(373a) Benign Nanosilver for Plasmonic Biosensors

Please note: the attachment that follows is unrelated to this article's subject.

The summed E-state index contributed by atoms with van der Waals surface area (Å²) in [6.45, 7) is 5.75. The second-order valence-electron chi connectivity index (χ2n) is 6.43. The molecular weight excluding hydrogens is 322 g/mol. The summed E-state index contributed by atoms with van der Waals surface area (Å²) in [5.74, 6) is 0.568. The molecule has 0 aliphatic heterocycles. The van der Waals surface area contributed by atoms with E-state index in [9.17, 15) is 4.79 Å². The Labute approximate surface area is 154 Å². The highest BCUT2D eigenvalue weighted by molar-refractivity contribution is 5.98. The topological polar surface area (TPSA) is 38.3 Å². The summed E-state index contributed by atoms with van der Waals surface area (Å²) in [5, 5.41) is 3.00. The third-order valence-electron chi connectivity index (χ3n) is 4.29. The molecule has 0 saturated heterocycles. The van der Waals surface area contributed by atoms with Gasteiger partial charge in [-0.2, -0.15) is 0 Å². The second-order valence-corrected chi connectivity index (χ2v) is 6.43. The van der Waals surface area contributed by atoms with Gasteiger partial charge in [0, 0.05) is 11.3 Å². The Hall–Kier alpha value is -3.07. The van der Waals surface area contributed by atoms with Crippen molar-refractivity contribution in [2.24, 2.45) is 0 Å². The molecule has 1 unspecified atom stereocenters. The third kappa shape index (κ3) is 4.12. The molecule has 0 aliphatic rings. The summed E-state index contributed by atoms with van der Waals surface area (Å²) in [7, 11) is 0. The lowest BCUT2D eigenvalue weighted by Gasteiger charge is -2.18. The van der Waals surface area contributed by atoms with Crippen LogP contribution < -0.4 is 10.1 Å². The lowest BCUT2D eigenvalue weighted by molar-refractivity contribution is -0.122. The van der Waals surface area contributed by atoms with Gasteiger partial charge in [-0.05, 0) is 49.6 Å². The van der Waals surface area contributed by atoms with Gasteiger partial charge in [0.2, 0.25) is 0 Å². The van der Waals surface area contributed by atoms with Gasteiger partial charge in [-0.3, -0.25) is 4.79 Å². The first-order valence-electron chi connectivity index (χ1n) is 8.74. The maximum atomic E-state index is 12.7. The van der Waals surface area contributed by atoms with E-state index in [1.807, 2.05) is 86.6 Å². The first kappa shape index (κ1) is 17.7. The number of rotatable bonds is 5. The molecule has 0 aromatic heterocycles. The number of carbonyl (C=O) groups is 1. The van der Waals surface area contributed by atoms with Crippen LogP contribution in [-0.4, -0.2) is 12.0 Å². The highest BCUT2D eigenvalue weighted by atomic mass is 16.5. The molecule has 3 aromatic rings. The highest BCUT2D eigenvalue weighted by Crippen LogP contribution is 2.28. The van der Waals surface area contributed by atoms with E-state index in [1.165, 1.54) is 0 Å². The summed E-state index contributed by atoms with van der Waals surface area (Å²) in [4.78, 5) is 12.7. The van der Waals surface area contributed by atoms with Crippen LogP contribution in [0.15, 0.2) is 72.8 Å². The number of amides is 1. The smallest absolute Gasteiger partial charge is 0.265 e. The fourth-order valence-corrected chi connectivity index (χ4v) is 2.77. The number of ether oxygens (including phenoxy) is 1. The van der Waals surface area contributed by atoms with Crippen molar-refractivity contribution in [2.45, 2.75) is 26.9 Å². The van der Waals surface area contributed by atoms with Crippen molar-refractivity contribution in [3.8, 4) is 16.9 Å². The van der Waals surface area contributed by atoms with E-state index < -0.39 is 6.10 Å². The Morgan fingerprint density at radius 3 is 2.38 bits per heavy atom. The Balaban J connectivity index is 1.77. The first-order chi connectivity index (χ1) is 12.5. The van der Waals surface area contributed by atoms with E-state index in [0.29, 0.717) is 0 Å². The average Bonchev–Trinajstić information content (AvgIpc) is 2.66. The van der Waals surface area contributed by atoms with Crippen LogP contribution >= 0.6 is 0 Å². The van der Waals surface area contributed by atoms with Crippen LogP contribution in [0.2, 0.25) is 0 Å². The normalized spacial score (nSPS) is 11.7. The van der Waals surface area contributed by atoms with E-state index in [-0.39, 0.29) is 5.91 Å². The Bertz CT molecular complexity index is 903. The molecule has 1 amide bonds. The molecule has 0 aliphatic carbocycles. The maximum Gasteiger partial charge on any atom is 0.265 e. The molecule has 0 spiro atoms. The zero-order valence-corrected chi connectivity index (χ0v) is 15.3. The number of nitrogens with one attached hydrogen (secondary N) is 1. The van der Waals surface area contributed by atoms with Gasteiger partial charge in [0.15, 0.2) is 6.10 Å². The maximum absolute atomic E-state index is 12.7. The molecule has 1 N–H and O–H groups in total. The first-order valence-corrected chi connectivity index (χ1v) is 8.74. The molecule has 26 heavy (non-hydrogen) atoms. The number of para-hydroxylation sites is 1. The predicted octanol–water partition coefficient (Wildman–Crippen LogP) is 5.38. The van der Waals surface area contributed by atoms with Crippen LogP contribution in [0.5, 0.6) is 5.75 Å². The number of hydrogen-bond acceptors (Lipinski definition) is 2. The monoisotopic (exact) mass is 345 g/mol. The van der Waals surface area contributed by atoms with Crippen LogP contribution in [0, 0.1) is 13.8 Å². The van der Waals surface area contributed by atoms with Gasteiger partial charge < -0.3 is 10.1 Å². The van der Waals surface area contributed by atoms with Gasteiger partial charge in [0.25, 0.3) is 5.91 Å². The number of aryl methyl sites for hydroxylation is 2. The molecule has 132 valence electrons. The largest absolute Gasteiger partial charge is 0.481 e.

The plasmonic properties of noble metal nanoparticles facilitate their use as agents for novel in-vivo bio-applications such as targeted drug delivery and cancer cell therapy. Nanosilver is best suited for such applications because of its minimal plasmonic losses in the visible spectrum. Its toxicity, however, can destroy the surrounding healthy tissue and thus, hinders its safe employment. Here, the toxicity of nanosilver against a model biological system (Escherichia coli) is ?cured? by coating it hermetically with a thin SiO2 layer by a scalable aerosol method, creating the opportunity to safely use powerful nanosilver for intracellular bio-applications. Uncoated or partially coated nanosilver exhibits substantial toxicity against E. coli bacteria while encapsulating it prevents this. The performance of these ready-to-use, benign (non-toxic) nanosilver particles as biosensors is demonstrated here by measuring the adsorption of bovine serum albumin (BSA) in a model sensing experiment. Furthermore, the silica coating around nanosilver prevents its agglomeration and thus, enhances its biosensitivity.
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